900 Dynes Rd., Apt. 1807
Ottawa, Ont. K2C 3L6
As widely reported in the media, Credit Union Electronic Transaction Services (CUETS Financial Ltd.) - based in Regina - was acquired last October by MBNA Canada - a subsidiary of the U.S. Bank of America. CUETS issues MasterCards to credit unions and caisses populaires in Canada. As a result of the acquisition, CUETS MasterCards will not work in some countries including Cuba and Iran because CUETS have chosen to abide by U.S. law.
The Canadian Network on Cuba (CNC), an umbrella organization representing about 55,000 members advocating for a Canadian policy towards Cuba independent from the U.S. government policy, has learned of cases where Canadians travelling to Cuba were unable to use their Canadian issued MasterCard charge cards resulting in hardship for them. About 600,000 Canadians travel to Cuba each year; many use their charge cards.
The CNC is concerned that CUETS and Credit Unions involved appear to be in violation of Canadian law. The law in reference is the Foreign Extra Territorial Measures Act (FEMA), amended in 1996. This law requires subsidiaries of foreign companies operating in Canada to abide by Canadian law and to report to the Attorney General of Canada any direction to the contrary. Please find enclosed reference to FEMA.
The CNC feels that if Canadian-based CUETS refuse to process charge cards issued to Canadian citizens by Canadian-based Credit Unions they might be in breach of the Foreign Extra Territorial Measures Act (FEMA).
The CNC has contacted former Minister Maxime Bernier at DFAIT on this issue and the reply came with the suggestion we contact you by stating: "You may wish to send your complaint
directly to the RCMP, which has the responsibility for assessing whether there are sufficient grounds to warrant an investigation under the FEMA and to proceed with charges."
To this effect the CNC kindly requests the RCMP Customs and Excise Branch to conduct such an assessment.
CC: Hon. David Emerson
[Department of Foreign Affairs and International Trade]
January 18, 1996 / No. 8
CANADA AMENDS ORDER BLOCKING U.S. TRADE RESTRICTIONS
Foreign Affairs Minister André Ouellet and Justice Minister and Attorney General of Canada Allan Rock today announced that Canada has amended a 1992 order designed to block attempts by the United States to restrict trade between Cuba and U.S.-owned subsidiaries based in Canada.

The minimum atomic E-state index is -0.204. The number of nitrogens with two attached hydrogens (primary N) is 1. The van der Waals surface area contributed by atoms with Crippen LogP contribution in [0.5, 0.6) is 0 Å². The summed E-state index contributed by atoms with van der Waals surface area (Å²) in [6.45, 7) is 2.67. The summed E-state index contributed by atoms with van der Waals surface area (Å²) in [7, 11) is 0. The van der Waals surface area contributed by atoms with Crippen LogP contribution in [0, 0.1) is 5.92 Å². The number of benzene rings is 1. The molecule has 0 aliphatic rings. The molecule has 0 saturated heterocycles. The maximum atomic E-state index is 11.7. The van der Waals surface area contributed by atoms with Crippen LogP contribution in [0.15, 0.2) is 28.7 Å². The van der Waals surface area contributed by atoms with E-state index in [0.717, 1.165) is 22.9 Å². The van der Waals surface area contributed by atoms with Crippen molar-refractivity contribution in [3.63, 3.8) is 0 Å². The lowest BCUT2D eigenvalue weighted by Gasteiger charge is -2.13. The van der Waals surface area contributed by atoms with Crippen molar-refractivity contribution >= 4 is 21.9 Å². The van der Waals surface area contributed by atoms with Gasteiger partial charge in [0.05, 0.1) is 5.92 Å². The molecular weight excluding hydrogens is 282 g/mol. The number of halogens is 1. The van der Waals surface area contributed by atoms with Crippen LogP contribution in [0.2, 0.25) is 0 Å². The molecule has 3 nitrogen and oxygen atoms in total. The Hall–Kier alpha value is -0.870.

The original order, signed October 9, 1992 and issued under the Foreign Extraterritorial Measures Act, has been revised by the Attorney General with the concurrence of the Minister of Foreign Affairs, to cover all extraterritorial U.S. measures taken at all levels of government aimed at impeding trade between Canada and Cuba.
The amended order applies to trade in services, including technology, in addition to goods. It also broadens the definition of trade between Canada and Cuba by obliging U.S. subsidiaries in Canada to deal on a normal business basis with "specially designated nationals." This designation has been used by the United States to prohibit certain Canadian companies, which do business in Cuba, from doing any business in Canada with subsidiaries of U.S. companies.
"We have made it clear time and again to the U.S. Congress and Administration that Canada will not tolerate any interference in the sovereignty of Canadian laws," said Mr. Ouellet. "Canada will continue to monitor actions by the United States to ensure that the interests of Canadian businesses are protected."
Mr. Rock said: "This is part of our ongoing policy to resist intrusions of U.S. law into Canada, which would negatively affect the conduct of Canadian trade abroad. Canadian companies will carry out Canadian business under the laws and regulations of Canada, and not those of a foreign country." The order further requires these companies to report to the Attorney General of Canada any instructions or attempts to influence their trade with Cuba.
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ORDER REQUIRING PERSONS IN CANADA TO GIVE NOTICE OF COMMUNICATIONS RELATING TO, AND PROHIBITING SUCH PERSONS FROM COMPLYING WITH, AN EXTRATERRITORIAL MEASURE OF THE UNITED STATES THAT ADVERSELY AFFECTS TRADE OR COMMERCE BETWEEN CANADA AND CUBA
1. This Order may be cited as the Foreign Extraterritorial Measures (United States) Order, 1992.
2. In this Order,